It has been a hard year so far, for a lot of us. When I read about what’s happening in the news so close to home, it breaks my heart. And I feel powerless to change anything. I don’t know of anything I can say that hasn’t been said, nothing that I can add to all the noise. I read again last night in Psalm 46 that God is our refuge and strength, an ever-present help in times of trouble. And I ask myself as one who claims to follow God, as one ordained to Christian ministry, what can I do to help those in trouble, those in need of refuge? I’m not a politician with the power to make policy decisions. I’m not a billionaire with the resources to provide for the physical needs of the multitudes of refugees fleeing danger. I’m not a celebrity with a worldwide platform for spreading the word. And if you’re reading this, I’m guessing you’re not either. Maybe you feel small and insignificant lately, like I do.
I don’t have all the answers for you. I can only tell you not to neglect the small things. I have to believe the small things make a difference. If you are in a position of relative privilege, which I am as a white Christian born in the U.S., get to know people in your community who feel more threatened by the things that are happening. I’m thankful for the new friends I’ve made in the past few months as I visited a local mosque and talked with the women there about ways we could make a positive impact on our small corner of the world. One of those women is a doctor who runs a free clinic in our town, the only one of its kind nearby, that provides medical care and prescription medications of all kinds to people who otherwise would not have access to them. A few of the Muslim women I met joined forces with women of other faiths in the community to form a crochet and knitting group. We make things to donate to local charities, like the Shifa Clinic, and we build relationships with one another. That may seem like a small thing, but if more people actually got to know those who are different from them, fear and prejudice would lose their power.
Many of us may be able to find ways to use our particular skills to help those in need right now. Lawyers showed up at airports over the weekend offering their services to people who were detained without cause. I’ve been asked for help translating documents written in French when a quick turnaround was needed. Find ways to use your talents where you are. Making phone calls and/or sending postcards to local, state, and national leaders about the things that concern us is another small thing we can all do. I’ll admit that right now it feels frustratingly useless, as the ones who are supposed to represent us seem to be ignoring us and voting their own interests. But persistence is often rewarded in these fights. So I won’t give up. And I won’t underestimate the power of prayer. I ask God daily to soften the hearts of our leaders, to pierce them with empathy and let their love for their fellow human beings and the ideals of their nation be stronger than their fear. Even if I don’t have direct access to them, the Spirit does. I will allow her to speak through my words and to move me to action, but I will also trust her to do what I can’t. As scary as it is to watch the news these days, I will continue to believe that love is stronger than fear, and that it is worth the risk.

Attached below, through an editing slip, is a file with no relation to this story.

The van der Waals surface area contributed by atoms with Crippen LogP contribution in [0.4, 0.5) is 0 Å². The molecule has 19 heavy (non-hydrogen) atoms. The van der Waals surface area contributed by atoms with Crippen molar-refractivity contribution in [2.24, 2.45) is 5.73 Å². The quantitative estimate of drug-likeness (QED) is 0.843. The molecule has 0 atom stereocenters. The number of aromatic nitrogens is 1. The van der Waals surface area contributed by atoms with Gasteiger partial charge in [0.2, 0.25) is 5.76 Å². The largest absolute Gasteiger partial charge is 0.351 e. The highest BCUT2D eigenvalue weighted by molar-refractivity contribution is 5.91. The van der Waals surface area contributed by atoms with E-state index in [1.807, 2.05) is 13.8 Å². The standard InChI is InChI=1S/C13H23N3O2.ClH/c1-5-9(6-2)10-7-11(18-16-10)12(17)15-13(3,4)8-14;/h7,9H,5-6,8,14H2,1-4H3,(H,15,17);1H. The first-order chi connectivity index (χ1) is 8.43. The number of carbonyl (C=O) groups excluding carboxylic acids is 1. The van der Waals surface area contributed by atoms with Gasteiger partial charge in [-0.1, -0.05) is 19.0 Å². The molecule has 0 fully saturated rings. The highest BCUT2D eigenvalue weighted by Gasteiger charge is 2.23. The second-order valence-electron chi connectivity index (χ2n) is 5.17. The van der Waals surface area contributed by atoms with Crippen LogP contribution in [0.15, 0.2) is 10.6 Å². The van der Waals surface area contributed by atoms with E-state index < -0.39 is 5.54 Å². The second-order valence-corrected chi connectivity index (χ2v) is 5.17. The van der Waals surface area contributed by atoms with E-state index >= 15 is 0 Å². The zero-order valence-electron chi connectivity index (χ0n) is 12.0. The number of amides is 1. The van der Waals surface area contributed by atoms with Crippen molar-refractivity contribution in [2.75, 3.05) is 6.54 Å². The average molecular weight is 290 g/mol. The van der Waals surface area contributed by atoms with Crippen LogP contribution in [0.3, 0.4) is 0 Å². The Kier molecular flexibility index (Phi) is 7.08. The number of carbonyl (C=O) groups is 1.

4 thoughts on “What Can We Do?”
Are you referring to the Holy Spirit as her and she? Do you believe that God is female? If so, what does it mean that Adam was formed in God’s image?
Thanks for your questions! Yes, I’m referring to the Holy Spirit as she. It’s not at all uncommon to do so, since it is feminine in Aramaic, the language Jesus would have spoken, and neuter in Greek. I believe God is no more or less one gender than another. After all, both Adam and Eve are said to be created in God’s image. It’s a shame that English doesn’t have a gender neutral pronoun, though it’s becoming more and more acceptable to use the singular “they” for this purpose.
Thanks for your explanation!
You’re very welcome!